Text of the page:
National Cow Watch Institute


'Twas a dark and stormy night. The wind howled around the lonely coastwatch station perched on the towering lands end cliffs of "Gwennap Head". As if to force the wreathing fog through doors and windows, through gaps in the old cornish stone, whistling around the seaweed festooned flag staff, phospherescent and gleaming white, as a skull in the light of a hunters moon.  The station stood sentinel as it had done for a thousand years, watching over a brooding sea and the graves of ten thousand ships and a million lost souls.

Captain Symons stood grim faced over a chart of southwest Cornwall and the Western Approaches. His good leg braced against a binnacle. his other jammed in a knot hole in the rough planking deck of the watch tower as she shuddered in the wild torment of the wind and spray....."Ark to me lad, tis a night when terror rules the foam" he said.

"Batten down yer main top gallant halyards and cast off yer scuppers".

The bosun, a young lad name of 'Arrison clasped a brass bound telescope to his good eye and peered into the doom laden mist. The knuckles on his good hand were white as he stroked the newly grown downy fluff which adorned his finely chiselled features. A mournful cry echoed across the sea and Captain Symons, his face drained of colour, clapped his one remaining hand to his one remaining good ear. The bluff sea dog strained to catch the lonely cry as it echoed from the gaunt cliffs of Chair Ladder. Was it the tolling of the bell on the Runnel Stone Buoy or was it the wail of lost souls of ghostly cattle that are said to roam from Lands End to fabled Atlantis? Searching,searching for the cold lifeless bodies of the walking dead and the warm hands of a young milkmaid.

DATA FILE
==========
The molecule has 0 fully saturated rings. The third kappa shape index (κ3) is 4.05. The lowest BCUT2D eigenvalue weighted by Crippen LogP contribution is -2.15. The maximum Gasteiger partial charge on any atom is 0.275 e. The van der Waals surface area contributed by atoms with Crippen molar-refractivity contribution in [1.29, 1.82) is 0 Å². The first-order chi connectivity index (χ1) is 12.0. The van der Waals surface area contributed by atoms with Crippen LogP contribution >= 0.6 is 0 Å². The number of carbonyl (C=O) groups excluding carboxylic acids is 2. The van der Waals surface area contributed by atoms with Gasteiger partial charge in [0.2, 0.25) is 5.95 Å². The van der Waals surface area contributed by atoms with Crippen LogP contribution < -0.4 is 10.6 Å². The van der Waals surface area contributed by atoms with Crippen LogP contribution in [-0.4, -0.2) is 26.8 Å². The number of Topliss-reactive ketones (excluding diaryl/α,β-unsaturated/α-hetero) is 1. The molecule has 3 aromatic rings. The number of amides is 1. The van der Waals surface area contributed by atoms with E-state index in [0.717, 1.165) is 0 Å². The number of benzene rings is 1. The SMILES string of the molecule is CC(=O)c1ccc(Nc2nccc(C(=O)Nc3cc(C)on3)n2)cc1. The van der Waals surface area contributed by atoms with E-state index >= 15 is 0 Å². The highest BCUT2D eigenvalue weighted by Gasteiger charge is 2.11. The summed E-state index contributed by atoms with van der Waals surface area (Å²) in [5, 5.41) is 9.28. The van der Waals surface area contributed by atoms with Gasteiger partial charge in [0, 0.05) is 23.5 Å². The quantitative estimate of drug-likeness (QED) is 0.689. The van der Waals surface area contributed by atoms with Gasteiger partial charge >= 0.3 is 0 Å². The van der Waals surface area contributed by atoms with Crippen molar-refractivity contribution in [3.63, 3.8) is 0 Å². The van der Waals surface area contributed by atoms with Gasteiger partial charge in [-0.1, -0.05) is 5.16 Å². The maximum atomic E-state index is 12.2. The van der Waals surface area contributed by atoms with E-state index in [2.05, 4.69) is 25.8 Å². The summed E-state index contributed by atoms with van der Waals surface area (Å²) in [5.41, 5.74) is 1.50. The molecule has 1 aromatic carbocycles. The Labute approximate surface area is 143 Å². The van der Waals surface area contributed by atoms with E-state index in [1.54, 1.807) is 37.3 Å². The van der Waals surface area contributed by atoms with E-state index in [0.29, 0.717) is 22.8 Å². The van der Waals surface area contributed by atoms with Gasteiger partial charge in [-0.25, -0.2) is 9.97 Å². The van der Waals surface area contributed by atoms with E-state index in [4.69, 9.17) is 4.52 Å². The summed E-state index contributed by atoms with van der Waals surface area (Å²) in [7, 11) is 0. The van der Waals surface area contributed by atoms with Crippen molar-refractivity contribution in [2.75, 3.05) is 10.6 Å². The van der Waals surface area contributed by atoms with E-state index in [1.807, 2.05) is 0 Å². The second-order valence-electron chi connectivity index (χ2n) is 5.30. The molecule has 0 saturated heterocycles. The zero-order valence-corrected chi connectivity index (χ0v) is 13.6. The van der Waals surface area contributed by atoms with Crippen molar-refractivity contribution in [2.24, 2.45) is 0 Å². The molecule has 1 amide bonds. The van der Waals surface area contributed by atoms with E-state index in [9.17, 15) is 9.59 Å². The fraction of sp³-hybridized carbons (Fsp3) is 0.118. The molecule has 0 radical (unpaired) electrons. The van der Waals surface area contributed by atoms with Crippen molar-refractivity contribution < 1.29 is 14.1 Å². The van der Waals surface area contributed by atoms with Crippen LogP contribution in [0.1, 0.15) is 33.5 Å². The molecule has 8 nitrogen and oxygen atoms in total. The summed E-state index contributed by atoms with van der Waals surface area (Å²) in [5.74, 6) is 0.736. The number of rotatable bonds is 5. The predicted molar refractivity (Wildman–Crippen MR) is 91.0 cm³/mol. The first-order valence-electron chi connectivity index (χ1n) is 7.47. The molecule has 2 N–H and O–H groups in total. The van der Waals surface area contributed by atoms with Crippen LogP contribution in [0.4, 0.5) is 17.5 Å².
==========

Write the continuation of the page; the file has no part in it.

OK. So it was another beautiful Cornish summer morning. But it w'ont sound half as good.

The RMS Scillonian on it's outward journey bound for Scilly slid past the Runnel Stone Buoy and the Captain's voice could be heard (probably) over the public address system "on the starboard bow, the NCI Coastwatch Station of Gwennap Head". His voice could almost be heard above the cry of the gulls across the translucent sea. What could however be heard was the voices of the 50% of day trippers "There's a cow down the cliff".

th cows wondering if they have any money for the collection box

That cry heralded the beginning of a quite unique rescue, one that Land's End cliffs had never before seen. The morning issue of 'The Cornishman' had a front page story, plus photograph of the imminent rescue scheduled for that day, of a cow, which, having wandered down an ever diminshing cliff path had then fallen onto a rocky ledge just above the sea. It had become stuck with no way of regaining the cliff top;one hundred and fifty feet above. Although it had remained there for several days and nights. It had been monitored by the coastwatch and coastguard cliff rescue, the latter having, at danger to themselves, been able to rope down the clifface and feed the stricken animal. Gradually as it grew weaker there was little chance of its survival and it was still being reported to the coastwatch station by both climbers and passing boats. Concern from both the public and the R.S.P.C.A. was growing and the inintiative for a concerted rescue attempt by several of the rescue agencies which patrol our part of the Cornish coast was put into practice.

some ofthe various interested parties

A team of R.A.F. Rescue specialists attached to the helicopter squadron at RNAS. Culdrose on the Lizard Peninsular arrived at the watch station and were shown the accident site enabling them to perform a risk assessment. It was agreed that a Rescue Helicopter would be deployed and flying into the cove along the base of the cliffs would attempt to lift the beast by winch.It was also agreed that the whole operation would be treated as a cooperative exercise involving the RNAS with the other rescue teams and that thanks to the Ministry of Defence and other powers that be, no expense to the tax payer would be involved.